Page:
Amos has long been interested in bees (remember "Honey" from the Hey Jupiter EP?), and learned more about beekeeping from Simon Buxton's The Shamanic Way of the Bee: Ancient Wisdom and Healing Practices of the Bee Masters. In it, Buxton describes initiation rituals that were used to guide aspiring beekeepers. "He began to understand the balance between nature itself, and that the bees were holding this sacred space of sexuality, procreation that goes on in the garden. Reading the bee master's account, I began to see the beekeeper as this creative force, this neutral force in our story." Not a force to be worshiped or obeyed, mind, but one whose guidance is meant only to illuminate, to inform, to recognize the interlocking importance of all the players in the cycle of life.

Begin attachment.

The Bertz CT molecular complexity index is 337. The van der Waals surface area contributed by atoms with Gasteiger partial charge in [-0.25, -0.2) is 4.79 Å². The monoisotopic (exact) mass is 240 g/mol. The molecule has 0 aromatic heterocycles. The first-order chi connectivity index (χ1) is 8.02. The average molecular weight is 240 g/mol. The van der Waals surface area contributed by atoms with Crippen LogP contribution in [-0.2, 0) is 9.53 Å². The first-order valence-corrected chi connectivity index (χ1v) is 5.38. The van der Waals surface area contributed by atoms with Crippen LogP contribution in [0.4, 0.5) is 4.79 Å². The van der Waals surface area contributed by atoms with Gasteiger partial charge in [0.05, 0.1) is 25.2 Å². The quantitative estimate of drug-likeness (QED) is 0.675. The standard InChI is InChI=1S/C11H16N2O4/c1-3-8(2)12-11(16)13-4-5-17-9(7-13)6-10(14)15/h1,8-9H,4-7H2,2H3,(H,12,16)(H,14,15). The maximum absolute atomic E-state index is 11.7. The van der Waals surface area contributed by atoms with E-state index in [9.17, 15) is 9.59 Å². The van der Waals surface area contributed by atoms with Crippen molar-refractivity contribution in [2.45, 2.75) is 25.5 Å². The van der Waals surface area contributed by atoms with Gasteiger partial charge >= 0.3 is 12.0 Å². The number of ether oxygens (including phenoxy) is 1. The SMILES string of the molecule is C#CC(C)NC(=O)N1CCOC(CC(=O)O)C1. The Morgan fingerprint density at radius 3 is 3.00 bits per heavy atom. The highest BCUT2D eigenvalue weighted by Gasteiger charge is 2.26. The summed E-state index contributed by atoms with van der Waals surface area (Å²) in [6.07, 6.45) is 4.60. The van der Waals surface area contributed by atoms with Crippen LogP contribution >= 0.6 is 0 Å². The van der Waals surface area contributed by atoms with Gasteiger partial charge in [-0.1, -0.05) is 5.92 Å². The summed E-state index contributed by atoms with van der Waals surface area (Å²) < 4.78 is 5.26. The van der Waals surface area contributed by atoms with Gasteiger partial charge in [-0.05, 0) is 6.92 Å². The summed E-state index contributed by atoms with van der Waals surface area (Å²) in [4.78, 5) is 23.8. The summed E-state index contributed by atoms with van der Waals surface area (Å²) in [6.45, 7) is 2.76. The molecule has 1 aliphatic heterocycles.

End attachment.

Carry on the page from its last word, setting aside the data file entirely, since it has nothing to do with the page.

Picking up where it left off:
The Beekeeper starts, as did another famous garden allegory, with the heroine confronted by a piece of fruit. But inspired by The Secret Book of John, Amos doesn't have a stern father commanding Thou Shalt Not; instead, a wise woman named Sophia urges her to eat. "By eating from the tree of knowledge, our female character starts to experience all these things: Passion. Betrayal. All the emotions you could possibly feel in a relationship. Some I've put more emphasis on than others, but they're all covered. And we developed the six gardens, number 6 being a reflection of the hexagon shape of the cells in the Beehive and of course the 6 days that it took the God in Genesis to create the world. Biblical mythology and the ancient feminine mysteries are joined together. As I began to realize that the gardens personified the different relationships a woman could have, the songs started coming and coming. At a certain point I was taking dictation" says Amos. "I had to stand back and let them show me the shape they were creating."